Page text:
WASHINGTON (Reuters) - A U.S. appeals court on Friday denied a bid by the cable industry to overrule privacy rules that make it more difficult for them to share subscribers’ personal information with other parties.
The U.S. Court of Appeals for the District of Columbia Circuit denied a petition by the National Cable and Telecommunications Association, which argued that federal rules on telecom carriers’ use of customer data violated free speech rights under the U.S. Constitution, federal law or both.
At issue are rules set by the U.S. Federal Communications Commission that mandate telecommunications carriers must get an “opt-in” before disclosing customers’ information to a carrier’s joint venture business partner or an independent contractor.
The FCC “gave sufficient reasons for singling out the relationships between carriers and third-party marketing partners,” the court said in denying the petition for judicial review sought by the NCTA.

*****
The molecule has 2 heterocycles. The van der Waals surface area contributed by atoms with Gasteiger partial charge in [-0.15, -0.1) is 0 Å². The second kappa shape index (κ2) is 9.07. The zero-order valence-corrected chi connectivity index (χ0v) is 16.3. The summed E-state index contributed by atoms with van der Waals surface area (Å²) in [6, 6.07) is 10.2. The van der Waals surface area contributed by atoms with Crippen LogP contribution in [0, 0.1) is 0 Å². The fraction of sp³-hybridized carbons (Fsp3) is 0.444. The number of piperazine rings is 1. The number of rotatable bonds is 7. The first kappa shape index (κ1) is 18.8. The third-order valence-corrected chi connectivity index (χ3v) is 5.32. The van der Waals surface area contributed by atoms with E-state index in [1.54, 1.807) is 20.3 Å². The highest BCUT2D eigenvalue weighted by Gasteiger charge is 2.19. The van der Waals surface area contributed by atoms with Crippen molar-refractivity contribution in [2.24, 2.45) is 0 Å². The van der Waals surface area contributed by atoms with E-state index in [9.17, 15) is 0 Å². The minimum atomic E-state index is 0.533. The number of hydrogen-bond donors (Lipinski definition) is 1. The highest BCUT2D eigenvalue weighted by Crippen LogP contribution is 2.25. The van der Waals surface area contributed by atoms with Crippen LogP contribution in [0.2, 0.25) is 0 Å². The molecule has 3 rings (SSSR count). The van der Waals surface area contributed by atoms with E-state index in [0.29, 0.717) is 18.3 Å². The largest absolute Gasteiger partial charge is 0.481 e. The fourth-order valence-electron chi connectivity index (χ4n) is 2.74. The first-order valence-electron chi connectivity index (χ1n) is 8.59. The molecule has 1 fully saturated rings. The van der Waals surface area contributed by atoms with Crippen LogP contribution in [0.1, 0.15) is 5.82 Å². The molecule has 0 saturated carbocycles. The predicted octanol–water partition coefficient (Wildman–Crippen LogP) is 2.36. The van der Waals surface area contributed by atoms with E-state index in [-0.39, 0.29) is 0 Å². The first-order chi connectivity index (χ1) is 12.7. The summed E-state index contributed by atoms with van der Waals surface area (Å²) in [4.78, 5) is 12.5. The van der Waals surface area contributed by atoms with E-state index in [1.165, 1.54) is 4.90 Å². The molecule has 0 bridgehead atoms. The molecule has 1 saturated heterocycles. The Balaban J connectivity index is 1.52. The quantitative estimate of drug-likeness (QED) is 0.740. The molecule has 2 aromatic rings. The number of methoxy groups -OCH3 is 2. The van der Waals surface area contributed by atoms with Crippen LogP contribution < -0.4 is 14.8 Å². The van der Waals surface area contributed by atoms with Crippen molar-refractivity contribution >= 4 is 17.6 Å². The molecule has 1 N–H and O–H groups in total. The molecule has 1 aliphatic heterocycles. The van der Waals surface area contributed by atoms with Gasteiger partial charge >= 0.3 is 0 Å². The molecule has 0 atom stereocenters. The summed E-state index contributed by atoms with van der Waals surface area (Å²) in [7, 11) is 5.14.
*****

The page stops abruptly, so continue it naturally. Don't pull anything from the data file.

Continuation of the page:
The cable group’s spokesman, Brian Dietz, said it is disappointed with the ruling, but could not comment on whether the group would appeal.
FCC Acting Chairman Michael Copps said the rules are needed to protect consumers.
“Telephone carriers today handle vast amounts of their customers’ personal information, and in light of documented abuses of consumers’ privacy, the Commission appropriately required carriers to institute additional safeguards to protect customers’ personal information,” Copps said in a statement.
The cable trade group’s members sell local phone service using voice over Internet protocol (VoIP) technology. Cable companies have about 18 million phone subscribers nationally, according to NCTA.
Verizon Communications <VZ.N, one of the biggest telephone and mobile phone companies, had backed the cable industry’s petition.
Editing by Brian Moss; Editing by Tim Dobbyn